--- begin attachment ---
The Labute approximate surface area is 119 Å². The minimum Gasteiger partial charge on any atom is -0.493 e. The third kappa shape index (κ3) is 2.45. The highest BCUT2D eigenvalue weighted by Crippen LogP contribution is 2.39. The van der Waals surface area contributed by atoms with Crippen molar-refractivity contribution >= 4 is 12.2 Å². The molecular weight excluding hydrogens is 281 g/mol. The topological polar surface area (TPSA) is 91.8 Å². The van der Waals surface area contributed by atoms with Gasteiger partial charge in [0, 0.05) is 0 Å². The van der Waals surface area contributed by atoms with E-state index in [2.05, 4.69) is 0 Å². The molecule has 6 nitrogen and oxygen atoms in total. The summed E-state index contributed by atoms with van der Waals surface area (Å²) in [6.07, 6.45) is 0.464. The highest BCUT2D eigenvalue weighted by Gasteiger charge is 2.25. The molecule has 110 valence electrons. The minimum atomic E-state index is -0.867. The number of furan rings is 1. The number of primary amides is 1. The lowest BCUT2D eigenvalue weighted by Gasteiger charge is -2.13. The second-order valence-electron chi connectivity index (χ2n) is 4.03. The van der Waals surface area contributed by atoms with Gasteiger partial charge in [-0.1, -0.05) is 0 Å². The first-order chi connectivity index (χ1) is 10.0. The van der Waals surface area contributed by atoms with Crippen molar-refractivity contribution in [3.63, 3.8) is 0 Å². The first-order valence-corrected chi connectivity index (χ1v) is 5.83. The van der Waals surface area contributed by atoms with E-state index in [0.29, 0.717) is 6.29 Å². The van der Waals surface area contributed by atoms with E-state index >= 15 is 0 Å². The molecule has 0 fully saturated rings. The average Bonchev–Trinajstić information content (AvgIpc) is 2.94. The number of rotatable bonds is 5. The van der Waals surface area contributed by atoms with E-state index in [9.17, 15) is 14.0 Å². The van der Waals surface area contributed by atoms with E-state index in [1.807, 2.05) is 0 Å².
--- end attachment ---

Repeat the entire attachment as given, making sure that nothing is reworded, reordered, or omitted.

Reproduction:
The Labute approximate surface area is 119 Å². The minimum Gasteiger partial charge on any atom is -0.493 e. The third kappa shape index (κ3) is 2.45. The highest BCUT2D eigenvalue weighted by Crippen LogP contribution is 2.39. The van der Waals surface area contributed by atoms with Crippen molar-refractivity contribution >= 4 is 12.2 Å². The molecular weight excluding hydrogens is 281 g/mol. The topological polar surface area (TPSA) is 91.8 Å². The van der Waals surface area contributed by atoms with Gasteiger partial charge in [0, 0.05) is 0 Å². The van der Waals surface area contributed by atoms with E-state index in [2.05, 4.69) is 0 Å². The molecule has 6 nitrogen and oxygen atoms in total. The summed E-state index contributed by atoms with van der Waals surface area (Å²) in [6.07, 6.45) is 0.464. The highest BCUT2D eigenvalue weighted by Gasteiger charge is 2.25. The molecule has 110 valence electrons. The minimum atomic E-state index is -0.867. The number of furan rings is 1. The number of primary amides is 1. The lowest BCUT2D eigenvalue weighted by Gasteiger charge is -2.13. The second-order valence-electron chi connectivity index (χ2n) is 4.03. The van der Waals surface area contributed by atoms with Gasteiger partial charge in [-0.1, -0.05) is 0 Å². The first-order chi connectivity index (χ1) is 10.0. The van der Waals surface area contributed by atoms with Crippen molar-refractivity contribution in [3.63, 3.8) is 0 Å². The first-order valence-corrected chi connectivity index (χ1v) is 5.83. The van der Waals surface area contributed by atoms with E-state index in [0.29, 0.717) is 6.29 Å². The van der Waals surface area contributed by atoms with E-state index >= 15 is 0 Å². The molecule has 0 fully saturated rings. The average Bonchev–Trinajstić information content (AvgIpc) is 2.94. The number of rotatable bonds is 5. The van der Waals surface area contributed by atoms with E-state index in [9.17, 15) is 14.0 Å². The van der Waals surface area contributed by atoms with E-state index in [1.807, 2.05) is 0 Å².